how many bits of entropy do we need for load balancing?

Saku Ytti saku at
Tue Dec 15 07:46:05 UTC 2020


On Tue, 15 Dec 2020 at 02:28, <nanog at> wrote:

> There are 3 kind of hashing algorithm

I'm sure there are a lot more. Like 'cryptographic' purposes are
ambiguous. Proving that content hasn't been changed requires hash to
be fast and HW friendly, using hash to protect password requires hash
to be slow and HW unfriendly (i.e. SHAs are, by design, not good PW
hash, but confusingly we use them as such, since we think hashes as a
metric of 'good' and 'bad'.).
If you control the domain you can probably choose a non-compromise
solution, which is good specifically for that application but may not
be good for many others.

> The first one is used to check the sanity of input, against bit-swapping
> error for instance
> See CRC for instance
> Those algorithm are deadly fast, but also dumb as hell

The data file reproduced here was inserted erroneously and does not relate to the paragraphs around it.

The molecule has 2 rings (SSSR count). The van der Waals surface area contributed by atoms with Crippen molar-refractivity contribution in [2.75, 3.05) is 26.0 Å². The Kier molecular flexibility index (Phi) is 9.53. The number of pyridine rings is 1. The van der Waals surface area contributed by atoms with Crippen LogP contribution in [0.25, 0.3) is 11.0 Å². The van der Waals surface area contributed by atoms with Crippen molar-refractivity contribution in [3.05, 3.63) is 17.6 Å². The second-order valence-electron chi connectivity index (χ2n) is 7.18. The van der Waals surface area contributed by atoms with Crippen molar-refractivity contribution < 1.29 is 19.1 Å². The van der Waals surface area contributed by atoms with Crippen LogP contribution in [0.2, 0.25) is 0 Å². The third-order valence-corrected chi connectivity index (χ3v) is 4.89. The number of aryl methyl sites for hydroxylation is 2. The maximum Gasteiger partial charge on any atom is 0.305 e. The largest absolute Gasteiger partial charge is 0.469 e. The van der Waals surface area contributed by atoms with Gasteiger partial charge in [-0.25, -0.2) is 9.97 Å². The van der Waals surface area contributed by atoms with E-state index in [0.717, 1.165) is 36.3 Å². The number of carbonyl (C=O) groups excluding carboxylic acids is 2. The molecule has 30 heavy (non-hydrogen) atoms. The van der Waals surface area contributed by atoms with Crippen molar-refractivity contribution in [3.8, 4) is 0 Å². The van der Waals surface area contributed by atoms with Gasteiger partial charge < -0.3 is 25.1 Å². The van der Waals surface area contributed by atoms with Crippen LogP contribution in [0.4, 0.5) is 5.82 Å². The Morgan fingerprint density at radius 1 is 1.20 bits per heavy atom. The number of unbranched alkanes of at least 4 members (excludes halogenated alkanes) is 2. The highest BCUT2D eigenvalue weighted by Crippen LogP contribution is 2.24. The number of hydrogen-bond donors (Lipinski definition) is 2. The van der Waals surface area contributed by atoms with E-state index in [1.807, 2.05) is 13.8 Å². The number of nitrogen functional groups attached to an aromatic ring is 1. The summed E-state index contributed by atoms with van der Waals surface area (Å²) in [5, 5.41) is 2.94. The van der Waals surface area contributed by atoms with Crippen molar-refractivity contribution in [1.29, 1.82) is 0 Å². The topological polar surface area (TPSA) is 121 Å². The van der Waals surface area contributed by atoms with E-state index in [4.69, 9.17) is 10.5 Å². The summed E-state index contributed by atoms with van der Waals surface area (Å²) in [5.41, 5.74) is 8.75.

Yeah CRC is quite good for the application it has, verify that the
1500B ethernet frame has not been changed, I believe it detects all
single and double bit flips

CRC is a canonical choice for router/switches to hash traffic, even
though CRC has really poor diffusion quality, which is the main metric
you're interested in hash for this application, I suspect CRC is a
canonical choice not because it's a good choice but because it's
already there. I know JNPR Trio for example runs two CRC functions
which makes the diffusion much much better, but no where near as good
as choosing a good algo for domain to begin with.

Of course no matter how great hash algo you have, we also have a
problem of elephant flows, which you cannot fix by improving the hash,
as you cannot reasonably expect to feed that info to the algo. And if
you do solve this problem, of course you solve it by biasing the
hash_result => egress_int table, and if you have the mechanism to bias
the mapping to ensure  fairness of traffic spread then the quality of
the algo becomes less important.


More information about the NANOG mailing list